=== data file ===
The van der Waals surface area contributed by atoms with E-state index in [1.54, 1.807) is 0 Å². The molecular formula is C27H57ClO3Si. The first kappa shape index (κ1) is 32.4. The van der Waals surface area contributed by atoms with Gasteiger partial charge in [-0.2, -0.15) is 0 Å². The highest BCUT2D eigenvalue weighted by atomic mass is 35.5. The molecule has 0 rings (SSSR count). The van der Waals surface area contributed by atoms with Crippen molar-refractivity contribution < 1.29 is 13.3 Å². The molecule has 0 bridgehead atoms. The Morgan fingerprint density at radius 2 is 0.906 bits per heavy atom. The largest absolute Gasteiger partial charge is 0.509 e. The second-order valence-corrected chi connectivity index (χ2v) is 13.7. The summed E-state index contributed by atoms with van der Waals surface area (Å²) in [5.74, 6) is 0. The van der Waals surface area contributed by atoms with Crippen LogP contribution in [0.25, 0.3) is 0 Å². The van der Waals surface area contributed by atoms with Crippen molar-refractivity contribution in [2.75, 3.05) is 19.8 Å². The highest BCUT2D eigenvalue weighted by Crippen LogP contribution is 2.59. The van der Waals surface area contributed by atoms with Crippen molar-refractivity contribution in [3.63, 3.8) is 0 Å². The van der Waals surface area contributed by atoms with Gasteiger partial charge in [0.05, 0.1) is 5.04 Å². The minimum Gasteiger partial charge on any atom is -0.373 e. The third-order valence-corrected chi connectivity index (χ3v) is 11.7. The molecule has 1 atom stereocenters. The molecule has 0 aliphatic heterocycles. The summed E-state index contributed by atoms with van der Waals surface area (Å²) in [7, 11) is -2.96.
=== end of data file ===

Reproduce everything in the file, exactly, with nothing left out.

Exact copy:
The van der Waals surface area contributed by atoms with E-state index in [1.54, 1.807) is 0 Å². The molecular formula is C27H57ClO3Si. The first kappa shape index (κ1) is 32.4. The van der Waals surface area contributed by atoms with Gasteiger partial charge in [-0.2, -0.15) is 0 Å². The highest BCUT2D eigenvalue weighted by atomic mass is 35.5. The molecule has 0 rings (SSSR count). The van der Waals surface area contributed by atoms with Crippen molar-refractivity contribution < 1.29 is 13.3 Å². The molecule has 0 bridgehead atoms. The Morgan fingerprint density at radius 2 is 0.906 bits per heavy atom. The largest absolute Gasteiger partial charge is 0.509 e. The second-order valence-corrected chi connectivity index (χ2v) is 13.7. The summed E-state index contributed by atoms with van der Waals surface area (Å²) in [5.74, 6) is 0. The van der Waals surface area contributed by atoms with Crippen LogP contribution in [0.25, 0.3) is 0 Å². The van der Waals surface area contributed by atoms with Crippen molar-refractivity contribution in [2.75, 3.05) is 19.8 Å². The highest BCUT2D eigenvalue weighted by Crippen LogP contribution is 2.59. The van der Waals surface area contributed by atoms with Crippen molar-refractivity contribution in [3.63, 3.8) is 0 Å². The van der Waals surface area contributed by atoms with Gasteiger partial charge in [0.05, 0.1) is 5.04 Å². The minimum Gasteiger partial charge on any atom is -0.373 e. The third-order valence-corrected chi connectivity index (χ3v) is 11.7. The molecule has 1 atom stereocenters. The molecule has 0 aliphatic heterocycles. The summed E-state index contributed by atoms with van der Waals surface area (Å²) in [7, 11) is -2.96.